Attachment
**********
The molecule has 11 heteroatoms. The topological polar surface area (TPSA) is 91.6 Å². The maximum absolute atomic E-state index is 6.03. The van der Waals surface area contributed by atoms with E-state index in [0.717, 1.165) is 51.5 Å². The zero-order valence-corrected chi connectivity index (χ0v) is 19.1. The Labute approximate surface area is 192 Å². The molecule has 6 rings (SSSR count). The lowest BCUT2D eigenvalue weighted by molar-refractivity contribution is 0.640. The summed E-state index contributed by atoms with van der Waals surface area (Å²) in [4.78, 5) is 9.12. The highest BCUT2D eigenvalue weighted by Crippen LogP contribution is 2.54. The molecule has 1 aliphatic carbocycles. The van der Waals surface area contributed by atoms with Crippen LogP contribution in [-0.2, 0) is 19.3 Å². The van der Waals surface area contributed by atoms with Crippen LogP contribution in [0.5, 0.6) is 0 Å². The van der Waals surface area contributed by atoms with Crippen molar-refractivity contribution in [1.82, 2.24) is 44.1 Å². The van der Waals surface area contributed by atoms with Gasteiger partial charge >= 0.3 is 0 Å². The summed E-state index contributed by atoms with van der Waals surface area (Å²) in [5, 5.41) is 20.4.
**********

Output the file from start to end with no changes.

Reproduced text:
The molecule has 11 heteroatoms. The topological polar surface area (TPSA) is 91.6 Å². The maximum absolute atomic E-state index is 6.03. The van der Waals surface area contributed by atoms with E-state index in [0.717, 1.165) is 51.5 Å². The zero-order valence-corrected chi connectivity index (χ0v) is 19.1. The Labute approximate surface area is 192 Å². The molecule has 6 rings (SSSR count). The lowest BCUT2D eigenvalue weighted by molar-refractivity contribution is 0.640. The summed E-state index contributed by atoms with van der Waals surface area (Å²) in [4.78, 5) is 9.12. The highest BCUT2D eigenvalue weighted by Crippen LogP contribution is 2.54. The molecule has 1 aliphatic carbocycles. The van der Waals surface area contributed by atoms with Crippen LogP contribution in [-0.2, 0) is 19.3 Å². The van der Waals surface area contributed by atoms with Crippen LogP contribution in [0.5, 0.6) is 0 Å². The van der Waals surface area contributed by atoms with Crippen molar-refractivity contribution in [1.82, 2.24) is 44.1 Å². The van der Waals surface area contributed by atoms with Gasteiger partial charge >= 0.3 is 0 Å². The summed E-state index contributed by atoms with van der Waals surface area (Å²) in [5, 5.41) is 20.4.